The DeVille SQ is made from locally sourced Pennsylvania ash. Cabinet top plates and walls are inch-thick ash, and the conical horns are made from 6″-thick ash. These wood parts are finished in an attractive hand-rubbed lacquer. The SQ is one of the prettiest speakers to grace my rugged bachelor flat. The cabinet’s back panel is a slab of phenolic resin. A single pair of sturdy binding posts stand ready for duty.
The SQ version’s crossover network includes upgraded components compared to the base DeVille model including 4oz copper traces with heavy gold plating. The woofer connects directly from the crossover’s PC board to the loudspeaker terminals: no wire. The other internal wiring is 18ga silver alloyed with 1% gold.
Recycled wool felt is used for damping. Noting the “bass-reflex” description, I sought out the ports and eventually found them on the SQ’s bottom. A wooden stabilizer base, which attaches to the cabinet’s lower plate, is included in case you want to put the DeVilles on a shelf or console. The extra-cost tripod stands snap tightly to the bottom of the SQs.
“The base model was designed to a price point,” OMA Chief Technical Officer Vytas Viesulas wrote to me in an email. “We realized that there was a market for an upgraded version for those whose budget allows it. We went all out in finding the finest internal wire, auditioning over a dozen competitors, and going up in range with existing suppliers of caps, PCBs, binding posts, and inductors.” The drivers remain the same as in the standard model.
I asked Weiss why he prefers hardwoods over MDF and other materials when constructing loudspeakers.
“MDF is compressed sawdust in glue. It is a horrible, cheap material for a speaker, sounds dead, has poor structural integrity, and is something we never use for cabinetry,” Weiss said.
“Loudspeaker manufacturers in general have moved in the wrong direction over the past decades, in a race to the bottom, trying to make the deadest, heaviest, most nonresonant enclosures,” Weiss replied. “This is a foolish exercise. The rear-wave energy produced by speakers has to go someplace, and with extremely dense, heavy enclosures, this energy is first absorbed by the enclosure, stored, then released in a delayed fashion which results in heavy, sluggish sound that characterizes so many speakers today. Wood in general has a very natural sound, which is precisely why it’s still used to make musical instruments despite all of our technological innovations.”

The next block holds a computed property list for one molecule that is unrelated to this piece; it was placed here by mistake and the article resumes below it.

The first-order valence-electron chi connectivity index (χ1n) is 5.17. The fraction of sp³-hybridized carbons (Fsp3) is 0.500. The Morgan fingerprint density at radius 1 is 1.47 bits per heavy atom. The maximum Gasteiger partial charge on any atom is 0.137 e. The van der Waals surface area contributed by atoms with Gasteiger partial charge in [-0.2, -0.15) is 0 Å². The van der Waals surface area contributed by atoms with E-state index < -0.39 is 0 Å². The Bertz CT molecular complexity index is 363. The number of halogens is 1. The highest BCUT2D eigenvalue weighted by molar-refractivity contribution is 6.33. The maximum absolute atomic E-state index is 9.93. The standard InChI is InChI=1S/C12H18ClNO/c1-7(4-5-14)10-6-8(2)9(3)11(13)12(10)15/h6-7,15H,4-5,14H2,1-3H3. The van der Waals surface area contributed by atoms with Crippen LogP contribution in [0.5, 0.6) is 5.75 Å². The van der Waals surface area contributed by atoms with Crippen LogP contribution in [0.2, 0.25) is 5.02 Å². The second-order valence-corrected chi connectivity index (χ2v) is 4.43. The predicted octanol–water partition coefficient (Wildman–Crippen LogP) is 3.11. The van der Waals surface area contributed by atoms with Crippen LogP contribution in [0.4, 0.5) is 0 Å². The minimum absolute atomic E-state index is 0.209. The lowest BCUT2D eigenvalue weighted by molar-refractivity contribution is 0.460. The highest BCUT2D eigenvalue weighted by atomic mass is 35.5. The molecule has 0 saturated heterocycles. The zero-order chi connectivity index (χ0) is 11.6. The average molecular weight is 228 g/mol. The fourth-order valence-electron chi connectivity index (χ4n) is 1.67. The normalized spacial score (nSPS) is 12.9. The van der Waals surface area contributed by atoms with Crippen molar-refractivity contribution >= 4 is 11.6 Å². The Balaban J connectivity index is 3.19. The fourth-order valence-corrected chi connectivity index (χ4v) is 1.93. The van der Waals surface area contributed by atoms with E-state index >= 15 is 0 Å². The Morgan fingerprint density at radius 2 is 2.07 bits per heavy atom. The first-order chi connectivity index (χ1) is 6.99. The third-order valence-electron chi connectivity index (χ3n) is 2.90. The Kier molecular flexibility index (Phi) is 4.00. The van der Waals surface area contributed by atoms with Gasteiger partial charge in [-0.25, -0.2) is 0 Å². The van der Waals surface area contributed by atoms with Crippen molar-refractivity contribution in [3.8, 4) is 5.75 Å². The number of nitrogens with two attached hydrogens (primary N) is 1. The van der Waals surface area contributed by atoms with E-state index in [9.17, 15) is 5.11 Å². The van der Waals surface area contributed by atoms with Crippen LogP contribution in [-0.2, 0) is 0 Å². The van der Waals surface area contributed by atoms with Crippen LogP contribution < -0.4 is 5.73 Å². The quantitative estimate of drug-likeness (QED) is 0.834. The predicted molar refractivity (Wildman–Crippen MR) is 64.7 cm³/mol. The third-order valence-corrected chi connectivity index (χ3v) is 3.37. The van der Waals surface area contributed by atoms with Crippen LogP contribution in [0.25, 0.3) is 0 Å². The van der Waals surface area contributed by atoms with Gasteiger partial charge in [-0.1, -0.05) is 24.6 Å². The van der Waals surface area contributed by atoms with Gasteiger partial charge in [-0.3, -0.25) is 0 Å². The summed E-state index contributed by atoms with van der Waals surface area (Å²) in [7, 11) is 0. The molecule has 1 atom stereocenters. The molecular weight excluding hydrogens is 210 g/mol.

Many wood parts in the SQ are torrefied, like tonewoods in fine guitars from Yamaha, Martin, Gibson, and Dana Bourgeois. Why is torrefied wood better, I asked? Is it denser? Less resonant?
“Old wood is acknowledged as producing the finest instruments, and that’s exactly what we like about torrefaction. On a cellular level, the wood is stabilized, residual sugars and sap are eliminated, and internal moisture is reduced. Sonically, [torrefied wood] can release energy even more quickly,” Weiss explained.
Situated in the throat of the DeVille’s conical horn is a small phase plug (see photo), which is “cast from a 3D-printed sand mold in solid bronze then patinated, polished, and lacquered,” according to the Fleetwood website. The phase plug is said to prevent early reflections and aid dispersion. To me, it looks like a Mercedes hood ornament. In the standard, non-SQ DeVille, it’s made from iron instead of bronze. According to the designers, the sonics are the same.
The DeVille SQ’s 8″ paper-cone midwoofer surround is pleated, not rolled. “Pleating is standard practice in the professional/live sound world, where high efficiency and durability are more highly prized than raw excursion,” Viesulas explained. “A tight, well-controlled compliance produces a concomitantly tight, well-controlled bass response and more precise, natural sound with none of the boominess found in rubber-compliance woofers.”
I found the SQ’s cabinet to be unusually shallow, statuesque, and shapely, its wide front baffle offset by beveled edges that vary in width from top to bottom. I asked about the cabinet shape.
“The inspiration for the cabinet’s shape came from Harry Olson, author of Elements of Acoustical Engineering and head of engineering at RCA for over 50 years,” Weiss told me. “Olson’s DuoCone Monitor cabinet featured similarly beveled corners to reduce edge diffraction and had a wide front baffle, as is correct for optimal performance for a high-efficiency speaker. We tapered the front edges to further reduce internal parallelism and internal reflections.”
“Today’s speakers have trended towards narrow front profiles,” Weiss added. “This [hinders] the wave launch and [introduces] baffle-step response issues in the lower midrange.” On the inside, the cabinet is “ingeniously” braced.
Footnote 1: Grilles are optional, at $350 or $450/pair depending on type.
Footnote 2: With loudspeakers with even dispersion, the wall-bounce signal more closely resembles the direct sound.Jim Austin
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Oswalds Mill Audio/Fleetwood Sound Company
130 South Walnut St.
Fleetwood, PA 19522